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Grant guidelines discussed at tourism panel

Joella Baker speaks at the "Grants: Where to Find Them & How to Win Them" panel, hosted by the Butler County Tourism and Convention Bureau on Monday, Sept. 19. Julia Maruca/Butler Eagle
SECURING FUNDS

JACKSON TWP — Tourism experts discussed their experience in getting grants at a seminar Monday morning.

The Butler County Tourism and Convention Bureau held a panel discussion, “Grants: Where to Find Them & How to Win Them,” at the Steamfitters facility.

Panelists Joella Baker, president of Get Fit Families and executive director of the Mighty Moraine Triathlon Series, discussed common pitfalls, questions, and guides to obtaining grants on a local, state and federal level. She was joined by Alice Del Vecchio, chairperson of the Department of Nonprofit Management, Empowerment and Diversity Studies and director of the Institute for Nonprofit Leadership at Slippery Rock University; Lance Welliver, director of Butler County Parks and Recreation; and Chris Ziegler, executive director of Armstrong Trails and president of the Butler Freeport Community Trail Council.

Panelists gave tips to tourism members, who hailed from businesses, nonprofits, parks and municipalities alike, on how to finesse the details of grant applications, which can make or break a successful grant.

“I know with mine, (it's important to) put in the mission and the purpose of the grant, what you want to accomplish through the grant, whether it’s capital or program funding, and if you’re going to be matching the funds to the grant,” Baker said.

Baker added that applicants must make sure they have a really strong budget.

“How are you going to support the project or the program after the grant money is used? That’s a big part of this. They want to make sure they aren’t just giving you money and you’re going to use it and have a program going for one or two years and then shut the program down.”

Del Vecchio emphasized the importance of looking ahead with an outcome statement, examining how the recipient will know if the project succeeded. Clear objectives, clear planning and clear ideas for sustaining a project are essential, she said.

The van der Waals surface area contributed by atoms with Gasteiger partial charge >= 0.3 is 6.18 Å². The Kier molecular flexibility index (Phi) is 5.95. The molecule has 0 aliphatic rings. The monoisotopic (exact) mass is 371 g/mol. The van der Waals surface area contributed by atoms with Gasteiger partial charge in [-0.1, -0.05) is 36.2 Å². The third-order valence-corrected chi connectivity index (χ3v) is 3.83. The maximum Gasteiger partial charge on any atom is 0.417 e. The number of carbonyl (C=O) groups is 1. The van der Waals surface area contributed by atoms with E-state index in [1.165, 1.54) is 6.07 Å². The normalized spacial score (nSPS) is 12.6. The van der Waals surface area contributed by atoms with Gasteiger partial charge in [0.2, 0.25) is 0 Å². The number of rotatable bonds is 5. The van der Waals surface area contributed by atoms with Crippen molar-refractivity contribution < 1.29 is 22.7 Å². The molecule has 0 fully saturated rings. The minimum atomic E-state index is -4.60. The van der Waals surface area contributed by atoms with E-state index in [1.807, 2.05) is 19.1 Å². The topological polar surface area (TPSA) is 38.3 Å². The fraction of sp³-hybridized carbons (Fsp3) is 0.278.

Chris Ziegler speaks at the "Grants: Where to Find Them & How to Win Them" panel, hosted by the Butler County Tourism and Convention Bureau Monday, Sept. 19, 2022. Julia Maruca/Butler Eagle

“Make sure you have thought about assessment,” Del Vecchio said. “How will you know that you have accomplished what you set out to? Think of the grant funder as an investor in your company. There are a lot of companies they can invest in, but really think about why they should choose you.”

Work of writing grants

Grants take time and effort, and sometimes are more trouble than they are worth for an organization, Ziegler said. She advised applicants for grants to keep in mind the amount of time a grant will take.

“Federal grants take an extraordinary amount of time,” she said. “I wrote a Build Back Better grant, and it was three months of my life. Do you have the time and the capacity to facilitate a grant? There’s a lot of rules for federal grants, so be careful.”

Welliver added that getting the required materials and resources ready in advance is a great idea.

“If it’s match money, if it’s the site plan, whatever you need, make sure you have everything lined up even before you fully apply for it,” he said. “I think one thing right now that everyone is experiencing is the cost of everything is going up, so dramatically and so fast, that if you apply for a grant in April, you don’t find out until the end of the year, it’s already changed pricing four times. How do you successfully manage that and budget enough to cover it?”